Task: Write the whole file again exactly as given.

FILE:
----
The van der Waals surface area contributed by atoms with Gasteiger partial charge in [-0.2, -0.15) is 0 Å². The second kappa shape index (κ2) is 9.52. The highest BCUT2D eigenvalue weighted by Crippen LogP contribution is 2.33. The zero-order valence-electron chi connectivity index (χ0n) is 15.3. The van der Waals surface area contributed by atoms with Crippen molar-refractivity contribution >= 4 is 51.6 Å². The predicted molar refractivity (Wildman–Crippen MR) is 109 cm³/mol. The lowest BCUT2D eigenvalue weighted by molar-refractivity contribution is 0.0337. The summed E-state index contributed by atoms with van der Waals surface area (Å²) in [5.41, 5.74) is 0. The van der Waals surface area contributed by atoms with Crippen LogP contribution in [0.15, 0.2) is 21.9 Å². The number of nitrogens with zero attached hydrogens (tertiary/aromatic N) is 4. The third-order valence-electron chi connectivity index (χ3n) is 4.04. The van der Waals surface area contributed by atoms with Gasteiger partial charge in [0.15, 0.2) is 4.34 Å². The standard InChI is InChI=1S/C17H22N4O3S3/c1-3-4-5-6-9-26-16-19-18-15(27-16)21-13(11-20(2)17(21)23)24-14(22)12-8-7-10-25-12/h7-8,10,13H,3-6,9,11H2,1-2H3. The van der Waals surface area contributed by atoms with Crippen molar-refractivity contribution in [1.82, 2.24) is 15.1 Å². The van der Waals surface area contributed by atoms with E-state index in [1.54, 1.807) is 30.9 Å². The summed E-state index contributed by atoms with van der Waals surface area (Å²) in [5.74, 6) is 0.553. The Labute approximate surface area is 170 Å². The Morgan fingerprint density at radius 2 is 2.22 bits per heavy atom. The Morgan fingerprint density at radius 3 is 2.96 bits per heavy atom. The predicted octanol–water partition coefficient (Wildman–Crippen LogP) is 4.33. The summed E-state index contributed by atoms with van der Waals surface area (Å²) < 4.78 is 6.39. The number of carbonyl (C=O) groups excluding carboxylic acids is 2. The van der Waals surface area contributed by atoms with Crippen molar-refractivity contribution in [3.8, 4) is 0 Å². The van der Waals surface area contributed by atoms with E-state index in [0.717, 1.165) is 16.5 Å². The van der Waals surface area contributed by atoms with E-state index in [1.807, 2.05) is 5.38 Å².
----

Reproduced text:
The van der Waals surface area contributed by atoms with Gasteiger partial charge in [-0.2, -0.15) is 0 Å². The second kappa shape index (κ2) is 9.52. The highest BCUT2D eigenvalue weighted by Crippen LogP contribution is 2.33. The zero-order valence-electron chi connectivity index (χ0n) is 15.3. The van der Waals surface area contributed by atoms with Crippen molar-refractivity contribution >= 4 is 51.6 Å². The predicted molar refractivity (Wildman–Crippen MR) is 109 cm³/mol. The lowest BCUT2D eigenvalue weighted by molar-refractivity contribution is 0.0337. The summed E-state index contributed by atoms with van der Waals surface area (Å²) in [5.41, 5.74) is 0. The van der Waals surface area contributed by atoms with Crippen LogP contribution in [0.15, 0.2) is 21.9 Å². The number of nitrogens with zero attached hydrogens (tertiary/aromatic N) is 4. The third-order valence-electron chi connectivity index (χ3n) is 4.04. The van der Waals surface area contributed by atoms with Gasteiger partial charge in [0.15, 0.2) is 4.34 Å². The standard InChI is InChI=1S/C17H22N4O3S3/c1-3-4-5-6-9-26-16-19-18-15(27-16)21-13(11-20(2)17(21)23)24-14(22)12-8-7-10-25-12/h7-8,10,13H,3-6,9,11H2,1-2H3. The van der Waals surface area contributed by atoms with Crippen molar-refractivity contribution in [1.82, 2.24) is 15.1 Å². The van der Waals surface area contributed by atoms with E-state index in [1.54, 1.807) is 30.9 Å². The summed E-state index contributed by atoms with van der Waals surface area (Å²) in [5.74, 6) is 0.553. The Labute approximate surface area is 170 Å². The Morgan fingerprint density at radius 2 is 2.22 bits per heavy atom. The Morgan fingerprint density at radius 3 is 2.96 bits per heavy atom. The predicted octanol–water partition coefficient (Wildman–Crippen LogP) is 4.33. The summed E-state index contributed by atoms with van der Waals surface area (Å²) < 4.78 is 6.39. The number of carbonyl (C=O) groups excluding carboxylic acids is 2. The van der Waals surface area contributed by atoms with Crippen molar-refractivity contribution in [3.8, 4) is 0 Å². The van der Waals surface area contributed by atoms with E-state index in [0.717, 1.165) is 16.5 Å². The van der Waals surface area contributed by atoms with E-state index in [1.807, 2.05) is 5.38 Å².